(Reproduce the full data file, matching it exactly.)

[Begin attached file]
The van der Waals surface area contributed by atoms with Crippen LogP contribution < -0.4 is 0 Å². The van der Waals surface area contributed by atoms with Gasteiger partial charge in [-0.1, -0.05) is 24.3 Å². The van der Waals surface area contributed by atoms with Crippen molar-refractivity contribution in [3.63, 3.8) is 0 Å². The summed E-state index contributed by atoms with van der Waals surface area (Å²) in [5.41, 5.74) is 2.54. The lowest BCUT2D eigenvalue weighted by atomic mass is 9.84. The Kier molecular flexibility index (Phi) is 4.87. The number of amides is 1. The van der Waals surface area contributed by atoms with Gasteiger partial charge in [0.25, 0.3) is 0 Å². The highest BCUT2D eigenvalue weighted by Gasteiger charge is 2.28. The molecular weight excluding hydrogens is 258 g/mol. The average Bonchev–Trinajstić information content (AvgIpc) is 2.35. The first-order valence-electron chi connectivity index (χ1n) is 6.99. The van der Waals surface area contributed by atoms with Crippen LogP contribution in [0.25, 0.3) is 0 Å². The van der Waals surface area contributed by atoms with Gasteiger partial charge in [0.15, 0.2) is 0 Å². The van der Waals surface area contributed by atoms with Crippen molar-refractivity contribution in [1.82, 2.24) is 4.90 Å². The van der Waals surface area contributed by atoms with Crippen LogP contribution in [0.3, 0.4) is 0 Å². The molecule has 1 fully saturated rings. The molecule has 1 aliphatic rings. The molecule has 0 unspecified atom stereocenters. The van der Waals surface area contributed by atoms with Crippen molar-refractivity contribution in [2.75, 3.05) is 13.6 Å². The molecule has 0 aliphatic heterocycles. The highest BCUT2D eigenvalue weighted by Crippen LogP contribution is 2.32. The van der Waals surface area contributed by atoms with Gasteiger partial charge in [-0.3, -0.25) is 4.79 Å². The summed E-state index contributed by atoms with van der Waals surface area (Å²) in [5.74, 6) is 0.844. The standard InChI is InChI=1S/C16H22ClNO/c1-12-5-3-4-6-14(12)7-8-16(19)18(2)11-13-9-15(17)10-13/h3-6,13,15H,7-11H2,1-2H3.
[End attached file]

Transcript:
The van der Waals surface area contributed by atoms with Crippen LogP contribution < -0.4 is 0 Å². The van der Waals surface area contributed by atoms with Gasteiger partial charge in [-0.1, -0.05) is 24.3 Å². The van der Waals surface area contributed by atoms with Crippen molar-refractivity contribution in [3.63, 3.8) is 0 Å². The summed E-state index contributed by atoms with van der Waals surface area (Å²) in [5.41, 5.74) is 2.54. The lowest BCUT2D eigenvalue weighted by atomic mass is 9.84. The Kier molecular flexibility index (Phi) is 4.87. The number of amides is 1. The van der Waals surface area contributed by atoms with Gasteiger partial charge in [0.25, 0.3) is 0 Å². The highest BCUT2D eigenvalue weighted by Gasteiger charge is 2.28. The molecular weight excluding hydrogens is 258 g/mol. The average Bonchev–Trinajstić information content (AvgIpc) is 2.35. The first-order valence-electron chi connectivity index (χ1n) is 6.99. The van der Waals surface area contributed by atoms with Crippen LogP contribution in [0.25, 0.3) is 0 Å². The van der Waals surface area contributed by atoms with Gasteiger partial charge in [0.15, 0.2) is 0 Å². The van der Waals surface area contributed by atoms with Crippen molar-refractivity contribution in [1.82, 2.24) is 4.90 Å². The van der Waals surface area contributed by atoms with Crippen LogP contribution in [0.3, 0.4) is 0 Å². The molecule has 1 fully saturated rings. The molecule has 1 aliphatic rings. The molecule has 0 unspecified atom stereocenters. The van der Waals surface area contributed by atoms with Crippen molar-refractivity contribution in [2.75, 3.05) is 13.6 Å². The molecule has 0 aliphatic heterocycles. The highest BCUT2D eigenvalue weighted by Crippen LogP contribution is 2.32. The van der Waals surface area contributed by atoms with Gasteiger partial charge in [-0.3, -0.25) is 4.79 Å². The summed E-state index contributed by atoms with van der Waals surface area (Å²) in [5.74, 6) is 0.844. The standard InChI is InChI=1S/C16H22ClNO/c1-12-5-3-4-6-14(12)7-8-16(19)18(2)11-13-9-15(17)10-13/h3-6,13,15H,7-11H2,1-2H3.